The explanation for the improvement of VA/Q in patients with ARDS in the prone position involves understanding the distribution of edema in the diseased lungs. In patients with ARDS, the mass of the lung with the edema may be increased to 300% of that of normal lungs.11Therefore, the dependent lung regions in ARDS patients are compressed from the abnormal weight of the lung tissue above (nondependent) in the supine position.12When the ARDS patient is prone, the mass of the dorsal lung, which reinflates (i.e. , dorsal becomes the nondependent lung regions), is greater than the potential mass of the ventral (now dependent) lung regions, which may collapse.13When lung perfusion is substantially unmodified, the overall VA/Q matching improves as new pulmonary units are recruited for more effective gas exchange.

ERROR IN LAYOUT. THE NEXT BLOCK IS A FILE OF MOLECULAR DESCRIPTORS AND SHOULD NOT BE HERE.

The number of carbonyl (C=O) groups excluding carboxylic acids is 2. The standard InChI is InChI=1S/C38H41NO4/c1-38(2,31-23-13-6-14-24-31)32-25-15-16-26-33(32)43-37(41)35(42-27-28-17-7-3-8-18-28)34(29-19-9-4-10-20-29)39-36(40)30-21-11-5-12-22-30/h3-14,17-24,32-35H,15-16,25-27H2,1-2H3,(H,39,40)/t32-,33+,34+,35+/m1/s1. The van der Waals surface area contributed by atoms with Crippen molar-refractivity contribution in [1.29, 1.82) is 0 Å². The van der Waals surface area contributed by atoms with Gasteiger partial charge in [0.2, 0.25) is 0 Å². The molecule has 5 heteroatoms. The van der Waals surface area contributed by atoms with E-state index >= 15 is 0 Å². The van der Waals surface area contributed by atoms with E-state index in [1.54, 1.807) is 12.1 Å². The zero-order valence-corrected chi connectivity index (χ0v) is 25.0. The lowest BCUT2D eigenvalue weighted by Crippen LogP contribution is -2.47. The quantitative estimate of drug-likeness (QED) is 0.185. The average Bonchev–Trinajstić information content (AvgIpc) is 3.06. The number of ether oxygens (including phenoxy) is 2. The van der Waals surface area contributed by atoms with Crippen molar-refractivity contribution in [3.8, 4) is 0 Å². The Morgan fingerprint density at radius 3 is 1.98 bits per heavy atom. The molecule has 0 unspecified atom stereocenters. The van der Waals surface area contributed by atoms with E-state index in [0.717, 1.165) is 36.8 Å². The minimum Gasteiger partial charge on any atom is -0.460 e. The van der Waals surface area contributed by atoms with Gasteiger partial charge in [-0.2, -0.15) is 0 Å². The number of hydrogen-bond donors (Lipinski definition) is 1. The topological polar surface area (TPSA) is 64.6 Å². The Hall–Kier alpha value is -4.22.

This is probably the primary mechanism for the improvement in oxygenation in the prone ARDS patient, although other mechanisms (including a different shape of the diaphragm, changes of hypoxic pulmonary vasoconstriction, and a differential production of nitric oxide in different lung regions) may play a role. Sadly, there can be negative consequences to prone positioning, including a possible increase in chest wall stiffness.2The reduced chest wall compliance leads, in the case of pressure-controlled ventilation, to an initial reduction in transpulmonary pressure (i.e. , decreased tidal volume) or, in the case of volume-controlled ventilation, to an increase in plateau airway pressure. The overall balance of the positive and negative effects of the prone position can be observed by looking at the variation in arterial carbon dioxide. Independent of oxygenation changes, a decrease in arterial carbon dioxide indicates a recruitment of lung parenchyma, whereas an increase in arterial carbon dioxide may indicate a large increase in chest wall stiffness.